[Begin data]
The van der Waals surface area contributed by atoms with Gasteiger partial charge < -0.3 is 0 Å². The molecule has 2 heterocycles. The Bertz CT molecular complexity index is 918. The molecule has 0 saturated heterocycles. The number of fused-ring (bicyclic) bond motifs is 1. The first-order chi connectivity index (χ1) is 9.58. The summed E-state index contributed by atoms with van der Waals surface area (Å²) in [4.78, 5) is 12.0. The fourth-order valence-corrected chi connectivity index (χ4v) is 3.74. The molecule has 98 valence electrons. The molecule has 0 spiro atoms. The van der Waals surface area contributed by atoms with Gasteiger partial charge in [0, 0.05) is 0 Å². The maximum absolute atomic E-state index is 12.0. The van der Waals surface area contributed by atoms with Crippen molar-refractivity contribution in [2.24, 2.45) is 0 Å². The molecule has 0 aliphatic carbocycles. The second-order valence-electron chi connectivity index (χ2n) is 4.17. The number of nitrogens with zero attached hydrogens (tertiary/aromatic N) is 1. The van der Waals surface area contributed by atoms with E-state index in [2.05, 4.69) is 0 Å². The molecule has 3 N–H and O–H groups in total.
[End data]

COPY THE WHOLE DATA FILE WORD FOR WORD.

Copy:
The van der Waals surface area contributed by atoms with Gasteiger partial charge < -0.3 is 0 Å². The molecule has 2 heterocycles. The Bertz CT molecular complexity index is 918. The molecule has 0 saturated heterocycles. The number of fused-ring (bicyclic) bond motifs is 1. The first-order chi connectivity index (χ1) is 9.58. The summed E-state index contributed by atoms with van der Waals surface area (Å²) in [4.78, 5) is 12.0. The fourth-order valence-corrected chi connectivity index (χ4v) is 3.74. The molecule has 98 valence electrons. The molecule has 0 spiro atoms. The van der Waals surface area contributed by atoms with Gasteiger partial charge in [0, 0.05) is 0 Å². The maximum absolute atomic E-state index is 12.0. The van der Waals surface area contributed by atoms with Crippen molar-refractivity contribution in [2.24, 2.45) is 0 Å². The molecule has 0 aliphatic carbocycles. The second-order valence-electron chi connectivity index (χ2n) is 4.17. The number of nitrogens with zero attached hydrogens (tertiary/aromatic N) is 1. The van der Waals surface area contributed by atoms with E-state index in [2.05, 4.69) is 0 Å². The molecule has 3 N–H and O–H groups in total.